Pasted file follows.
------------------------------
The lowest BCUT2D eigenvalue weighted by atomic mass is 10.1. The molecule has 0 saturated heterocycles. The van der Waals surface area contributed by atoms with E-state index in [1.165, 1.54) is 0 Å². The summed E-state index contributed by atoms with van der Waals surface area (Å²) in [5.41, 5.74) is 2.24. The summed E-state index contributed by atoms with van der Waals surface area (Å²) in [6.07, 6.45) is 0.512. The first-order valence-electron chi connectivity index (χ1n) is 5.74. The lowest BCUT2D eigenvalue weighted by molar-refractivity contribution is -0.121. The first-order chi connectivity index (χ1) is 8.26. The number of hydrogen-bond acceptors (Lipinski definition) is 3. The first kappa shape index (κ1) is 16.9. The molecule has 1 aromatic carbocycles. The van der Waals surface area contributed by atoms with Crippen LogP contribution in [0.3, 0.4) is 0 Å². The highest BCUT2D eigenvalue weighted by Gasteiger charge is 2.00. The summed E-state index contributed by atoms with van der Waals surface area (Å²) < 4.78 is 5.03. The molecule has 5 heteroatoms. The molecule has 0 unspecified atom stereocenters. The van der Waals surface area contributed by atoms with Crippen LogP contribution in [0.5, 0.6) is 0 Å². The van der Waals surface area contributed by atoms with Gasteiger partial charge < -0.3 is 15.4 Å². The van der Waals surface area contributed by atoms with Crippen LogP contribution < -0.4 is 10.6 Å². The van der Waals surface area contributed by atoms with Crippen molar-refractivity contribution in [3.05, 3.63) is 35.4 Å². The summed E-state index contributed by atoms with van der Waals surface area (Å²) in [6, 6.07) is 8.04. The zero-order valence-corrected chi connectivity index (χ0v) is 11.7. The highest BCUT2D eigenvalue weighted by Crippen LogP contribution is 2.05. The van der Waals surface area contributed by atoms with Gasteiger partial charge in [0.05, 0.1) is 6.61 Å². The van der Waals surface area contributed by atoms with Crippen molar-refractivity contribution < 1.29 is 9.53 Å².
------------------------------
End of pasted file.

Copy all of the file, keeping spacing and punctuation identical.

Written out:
The lowest BCUT2D eigenvalue weighted by atomic mass is 10.1. The molecule has 0 saturated heterocycles. The van der Waals surface area contributed by atoms with E-state index in [1.165, 1.54) is 0 Å². The summed E-state index contributed by atoms with van der Waals surface area (Å²) in [5.41, 5.74) is 2.24. The summed E-state index contributed by atoms with van der Waals surface area (Å²) in [6.07, 6.45) is 0.512. The first-order valence-electron chi connectivity index (χ1n) is 5.74. The lowest BCUT2D eigenvalue weighted by molar-refractivity contribution is -0.121. The first-order chi connectivity index (χ1) is 8.26. The number of hydrogen-bond acceptors (Lipinski definition) is 3. The first kappa shape index (κ1) is 16.9. The molecule has 1 aromatic carbocycles. The van der Waals surface area contributed by atoms with Crippen LogP contribution in [0.3, 0.4) is 0 Å². The highest BCUT2D eigenvalue weighted by Gasteiger charge is 2.00. The summed E-state index contributed by atoms with van der Waals surface area (Å²) < 4.78 is 5.03. The molecule has 5 heteroatoms. The molecule has 0 unspecified atom stereocenters. The van der Waals surface area contributed by atoms with Crippen LogP contribution in [0.5, 0.6) is 0 Å². The van der Waals surface area contributed by atoms with Gasteiger partial charge < -0.3 is 15.4 Å². The van der Waals surface area contributed by atoms with Crippen LogP contribution < -0.4 is 10.6 Å². The van der Waals surface area contributed by atoms with Crippen molar-refractivity contribution in [3.05, 3.63) is 35.4 Å². The summed E-state index contributed by atoms with van der Waals surface area (Å²) in [6, 6.07) is 8.04. The zero-order valence-corrected chi connectivity index (χ0v) is 11.7. The highest BCUT2D eigenvalue weighted by Crippen LogP contribution is 2.05. The van der Waals surface area contributed by atoms with Gasteiger partial charge in [0.05, 0.1) is 6.61 Å². The van der Waals surface area contributed by atoms with Crippen molar-refractivity contribution < 1.29 is 9.53 Å².